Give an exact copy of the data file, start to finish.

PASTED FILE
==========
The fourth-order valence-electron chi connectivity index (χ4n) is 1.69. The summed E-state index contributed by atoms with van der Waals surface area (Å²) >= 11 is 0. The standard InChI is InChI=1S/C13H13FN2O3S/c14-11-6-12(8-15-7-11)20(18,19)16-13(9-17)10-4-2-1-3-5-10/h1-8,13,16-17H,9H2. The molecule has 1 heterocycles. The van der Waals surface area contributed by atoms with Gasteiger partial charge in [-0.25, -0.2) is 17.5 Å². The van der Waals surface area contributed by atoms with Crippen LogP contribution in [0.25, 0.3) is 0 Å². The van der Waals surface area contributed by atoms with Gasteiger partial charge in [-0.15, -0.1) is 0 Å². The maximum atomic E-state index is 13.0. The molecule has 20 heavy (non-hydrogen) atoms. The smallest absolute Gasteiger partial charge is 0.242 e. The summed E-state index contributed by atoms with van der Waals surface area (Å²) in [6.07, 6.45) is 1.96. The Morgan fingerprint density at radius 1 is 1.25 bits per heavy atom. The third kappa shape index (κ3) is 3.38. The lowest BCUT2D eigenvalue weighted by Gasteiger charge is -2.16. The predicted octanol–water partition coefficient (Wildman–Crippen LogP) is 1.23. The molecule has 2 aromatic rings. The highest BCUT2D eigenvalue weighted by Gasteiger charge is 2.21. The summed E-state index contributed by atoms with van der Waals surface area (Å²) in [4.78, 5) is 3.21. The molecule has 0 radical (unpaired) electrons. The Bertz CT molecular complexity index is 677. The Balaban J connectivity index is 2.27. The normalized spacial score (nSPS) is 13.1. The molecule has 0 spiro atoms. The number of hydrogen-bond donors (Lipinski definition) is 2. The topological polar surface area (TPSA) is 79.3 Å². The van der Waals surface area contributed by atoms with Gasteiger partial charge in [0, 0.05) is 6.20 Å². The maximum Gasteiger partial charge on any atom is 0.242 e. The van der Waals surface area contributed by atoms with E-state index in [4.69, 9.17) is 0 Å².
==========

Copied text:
The fourth-order valence-electron chi connectivity index (χ4n) is 1.69. The summed E-state index contributed by atoms with van der Waals surface area (Å²) >= 11 is 0. The standard InChI is InChI=1S/C13H13FN2O3S/c14-11-6-12(8-15-7-11)20(18,19)16-13(9-17)10-4-2-1-3-5-10/h1-8,13,16-17H,9H2. The molecule has 1 heterocycles. The van der Waals surface area contributed by atoms with Gasteiger partial charge in [-0.25, -0.2) is 17.5 Å². The van der Waals surface area contributed by atoms with Crippen LogP contribution in [0.25, 0.3) is 0 Å². The van der Waals surface area contributed by atoms with Gasteiger partial charge in [-0.15, -0.1) is 0 Å². The maximum atomic E-state index is 13.0. The molecule has 20 heavy (non-hydrogen) atoms. The smallest absolute Gasteiger partial charge is 0.242 e. The summed E-state index contributed by atoms with van der Waals surface area (Å²) in [6.07, 6.45) is 1.96. The Morgan fingerprint density at radius 1 is 1.25 bits per heavy atom. The third kappa shape index (κ3) is 3.38. The lowest BCUT2D eigenvalue weighted by Gasteiger charge is -2.16. The predicted octanol–water partition coefficient (Wildman–Crippen LogP) is 1.23. The molecule has 2 aromatic rings. The highest BCUT2D eigenvalue weighted by Gasteiger charge is 2.21. The summed E-state index contributed by atoms with van der Waals surface area (Å²) in [4.78, 5) is 3.21. The molecule has 0 radical (unpaired) electrons. The Bertz CT molecular complexity index is 677. The Balaban J connectivity index is 2.27. The normalized spacial score (nSPS) is 13.1. The molecule has 0 spiro atoms. The number of hydrogen-bond donors (Lipinski definition) is 2. The topological polar surface area (TPSA) is 79.3 Å². The van der Waals surface area contributed by atoms with Gasteiger partial charge in [0, 0.05) is 6.20 Å². The maximum Gasteiger partial charge on any atom is 0.242 e. The van der Waals surface area contributed by atoms with E-state index in [4.69, 9.17) is 0 Å².